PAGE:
Parkinson’s disease is seen in 4-8% of people with dementia and may be an additional disorder in other dementias like Alzheimer’s and Multi Infarct Dementias. Movement symptoms include resting tremor, progressive slowness of movement, limb and trunk rigidity, impaired posture and balance, poor coordination, and gait and swallowing problems. In late stages, walking, talking, and doing simple tasks often becomes severely impaired. Depression, sleep disturbance, and excessive sweating are also common. In the later stages, dementia may be seen. Parkinson’s may develop over 20 years or may progress more rapidly. Lewy Body Dementia is rather like Parkinson’s disease in reverse. Both diseases have Lewy Bodies seen in the motor neurons but Lewy Body Dementia presents with an initial dementia with the parkinsonian movement disorder coming later in the progression of the disease—just the opposite of Parkinson’s disease. Lewy Body Dementia is virtually indistinguishable from Alzheimer’s disease in the early stages. The diagnosis of Lewy body Dementia is often made later in the course after an initial diagnosis of Alzheimer’s disease has been made. Diagnostic criteria include fluctuations in cognition, impaired alertness and attention, visual hallucinations, and, finally, increased motor tone, gait disorder, and postural instability. Falling, syncope, loss of consciousness, delusions, and other hallucinations are also seen. It is usually differentiated from Parkinson’s disease because of the lack of dramatic tremors. Many dementia patients may have a combination of Alzheimer’s, Parkinson’s, or Lewy Body Dementia. Multi-Infarct or Vascular Dementia is a progressive step-wise decline in mental functioning caused by the cumulative effects of small, periodic strokes in the brain. Vascular dementia may occur independently but often is co-existing problem in many individuals with Alzheimer’s (35%of cases have evidence of stokes on pathological exams) and Parkinson’s disease. Hypertension, diabetes, smoking, periodontal disease and cardiovascular disease are all risk factors for dementia. Pick’s Disease, a form of dementing illness that typically affects individuals between ages 40 and 60, involves the frontal temporal lobes. Like Alzheimer’s disease, Pick’s disease in progressive, but patients’ experience a more rapid decline than in Alzheimer’s. It is also often accompanied by psychiatric symptoms. Creutzfeldt-Jacob disease (Mad Cow Disease Variant) is a very rare dementia. This disease may take years to develop and is initially indicated by subtle mental changes and slowness that rapidly progresses to severe dementia. Huntington’s disease is a genetic disorder that attacks the caudate nucleus of the basal ganglia, resulting in a subcortical dementia. Prominent symptoms include chorea movement (more in upper extremity), gait change, personality change with disinhibition, psychotic delusions and hallucinations, decreased motivation, poor executive planning and organizational abilities, and decreased spontaneous speech. AIDS Dementia Complex results from invasion of HIV into the white matter (cortical axons) of the brain. Symptoms include apathy, ataxia, incontinence, mutism, progressive leg weakness, and painful myopathies and neuropathies. Dementia Pugilistica or ‘punch-drunk dementia” is a progressive decline in mental function in 40s through 60s seen in boxers and others who have had multiple head traumas or concussions. Declines in cognition, emotional functioning, and movement can all be seen. Alcohol Dementia Syndrome is most commonly linked to long-term heavy drinking, yet in some cases it develops after consumption of as little as three drinks a day for a period as brief as three years. Stroke can be ischemic or hemorrhagic. Stroke will result in varying types and severities of dementia depending on the location and size of the area of the brain affected. Generally, strokes impair more specific brain functions but can be very devastating in some cases. Traumatic Brain Injury is also a treatable dementia that improves over time in most patients. This dementia is seen after moderate to severe head trauma with loss of consciousness and significant amnesia.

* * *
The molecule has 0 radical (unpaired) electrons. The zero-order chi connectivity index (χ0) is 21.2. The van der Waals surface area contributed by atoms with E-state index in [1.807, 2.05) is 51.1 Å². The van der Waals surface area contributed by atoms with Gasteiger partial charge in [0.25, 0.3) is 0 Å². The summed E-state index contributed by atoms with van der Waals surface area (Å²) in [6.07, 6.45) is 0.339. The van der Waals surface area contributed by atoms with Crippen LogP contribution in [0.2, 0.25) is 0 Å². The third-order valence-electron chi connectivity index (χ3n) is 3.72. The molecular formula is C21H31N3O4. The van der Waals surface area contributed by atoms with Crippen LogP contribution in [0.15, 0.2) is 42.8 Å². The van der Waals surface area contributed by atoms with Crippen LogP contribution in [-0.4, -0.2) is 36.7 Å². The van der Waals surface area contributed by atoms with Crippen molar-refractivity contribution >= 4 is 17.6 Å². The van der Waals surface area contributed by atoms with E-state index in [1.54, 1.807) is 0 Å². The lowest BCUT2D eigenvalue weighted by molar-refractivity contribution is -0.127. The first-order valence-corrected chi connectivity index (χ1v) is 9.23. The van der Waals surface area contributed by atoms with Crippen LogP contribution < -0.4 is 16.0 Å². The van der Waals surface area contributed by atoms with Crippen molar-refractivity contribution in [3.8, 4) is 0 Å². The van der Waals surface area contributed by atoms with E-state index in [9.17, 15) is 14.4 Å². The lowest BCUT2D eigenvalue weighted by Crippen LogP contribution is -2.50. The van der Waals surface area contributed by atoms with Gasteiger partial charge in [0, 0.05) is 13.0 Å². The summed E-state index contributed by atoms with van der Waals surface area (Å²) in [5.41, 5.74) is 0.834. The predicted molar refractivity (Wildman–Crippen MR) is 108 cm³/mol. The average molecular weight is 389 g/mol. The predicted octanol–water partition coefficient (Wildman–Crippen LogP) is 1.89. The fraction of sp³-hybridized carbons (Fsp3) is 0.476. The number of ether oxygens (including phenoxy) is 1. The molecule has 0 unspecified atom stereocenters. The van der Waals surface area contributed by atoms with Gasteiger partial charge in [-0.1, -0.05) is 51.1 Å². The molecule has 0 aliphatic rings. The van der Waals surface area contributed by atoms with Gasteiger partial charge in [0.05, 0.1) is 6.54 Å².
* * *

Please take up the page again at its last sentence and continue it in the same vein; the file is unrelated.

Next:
Which medications can slow down the progression of Alzheimer’s?